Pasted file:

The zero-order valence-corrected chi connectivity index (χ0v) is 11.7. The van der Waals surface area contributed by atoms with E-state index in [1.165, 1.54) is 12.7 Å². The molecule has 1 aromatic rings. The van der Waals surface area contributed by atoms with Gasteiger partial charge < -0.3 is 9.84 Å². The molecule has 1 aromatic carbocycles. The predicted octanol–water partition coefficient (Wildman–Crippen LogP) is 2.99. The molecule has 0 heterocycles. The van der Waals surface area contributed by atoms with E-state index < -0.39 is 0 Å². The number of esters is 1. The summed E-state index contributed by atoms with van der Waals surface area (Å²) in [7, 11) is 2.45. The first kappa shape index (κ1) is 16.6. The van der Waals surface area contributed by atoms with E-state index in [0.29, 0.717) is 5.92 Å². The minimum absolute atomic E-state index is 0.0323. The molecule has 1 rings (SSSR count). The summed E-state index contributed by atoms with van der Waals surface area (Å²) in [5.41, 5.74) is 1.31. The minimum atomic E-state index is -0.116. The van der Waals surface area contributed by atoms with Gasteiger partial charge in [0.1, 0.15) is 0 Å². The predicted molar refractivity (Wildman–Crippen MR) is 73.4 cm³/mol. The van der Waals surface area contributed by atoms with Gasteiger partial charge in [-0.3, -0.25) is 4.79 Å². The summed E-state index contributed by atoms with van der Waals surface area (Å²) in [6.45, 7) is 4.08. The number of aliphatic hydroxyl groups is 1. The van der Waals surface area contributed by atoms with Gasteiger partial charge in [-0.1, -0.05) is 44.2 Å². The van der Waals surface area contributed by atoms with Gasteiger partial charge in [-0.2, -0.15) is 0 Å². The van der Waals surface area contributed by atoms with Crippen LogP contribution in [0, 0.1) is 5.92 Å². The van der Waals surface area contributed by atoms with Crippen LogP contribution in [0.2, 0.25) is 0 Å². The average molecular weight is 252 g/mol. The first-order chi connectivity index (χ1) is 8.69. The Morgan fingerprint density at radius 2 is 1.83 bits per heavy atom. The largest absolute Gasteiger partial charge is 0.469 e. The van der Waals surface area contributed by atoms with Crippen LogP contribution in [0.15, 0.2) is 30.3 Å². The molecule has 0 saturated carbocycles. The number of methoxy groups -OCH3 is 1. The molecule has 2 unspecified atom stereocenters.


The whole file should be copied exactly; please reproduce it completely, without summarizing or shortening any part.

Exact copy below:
The zero-order valence-corrected chi connectivity index (χ0v) is 11.7. The van der Waals surface area contributed by atoms with E-state index in [1.165, 1.54) is 12.7 Å². The molecule has 1 aromatic rings. The van der Waals surface area contributed by atoms with Gasteiger partial charge < -0.3 is 9.84 Å². The molecule has 1 aromatic carbocycles. The predicted octanol–water partition coefficient (Wildman–Crippen LogP) is 2.99. The molecule has 0 heterocycles. The van der Waals surface area contributed by atoms with E-state index < -0.39 is 0 Å². The number of esters is 1. The summed E-state index contributed by atoms with van der Waals surface area (Å²) in [7, 11) is 2.45. The first kappa shape index (κ1) is 16.6. The van der Waals surface area contributed by atoms with E-state index in [0.29, 0.717) is 5.92 Å². The minimum absolute atomic E-state index is 0.0323. The molecule has 1 rings (SSSR count). The summed E-state index contributed by atoms with van der Waals surface area (Å²) in [5.41, 5.74) is 1.31. The minimum atomic E-state index is -0.116. The van der Waals surface area contributed by atoms with Gasteiger partial charge in [0.1, 0.15) is 0 Å². The predicted molar refractivity (Wildman–Crippen MR) is 73.4 cm³/mol. The van der Waals surface area contributed by atoms with Gasteiger partial charge in [-0.3, -0.25) is 4.79 Å². The summed E-state index contributed by atoms with van der Waals surface area (Å²) in [6.45, 7) is 4.08. The number of aliphatic hydroxyl groups is 1. The van der Waals surface area contributed by atoms with Gasteiger partial charge in [-0.1, -0.05) is 44.2 Å². The van der Waals surface area contributed by atoms with Gasteiger partial charge in [-0.2, -0.15) is 0 Å². The van der Waals surface area contributed by atoms with Crippen LogP contribution in [0, 0.1) is 5.92 Å². The van der Waals surface area contributed by atoms with Crippen LogP contribution in [0.2, 0.25) is 0 Å². The average molecular weight is 252 g/mol. The first-order chi connectivity index (χ1) is 8.69. The Morgan fingerprint density at radius 2 is 1.83 bits per heavy atom. The largest absolute Gasteiger partial charge is 0.469 e. The van der Waals surface area contributed by atoms with Crippen LogP contribution in [0.15, 0.2) is 30.3 Å². The molecule has 0 saturated carbocycles. The number of methoxy groups -OCH3 is 1. The molecule has 2 unspecified atom stereocenters.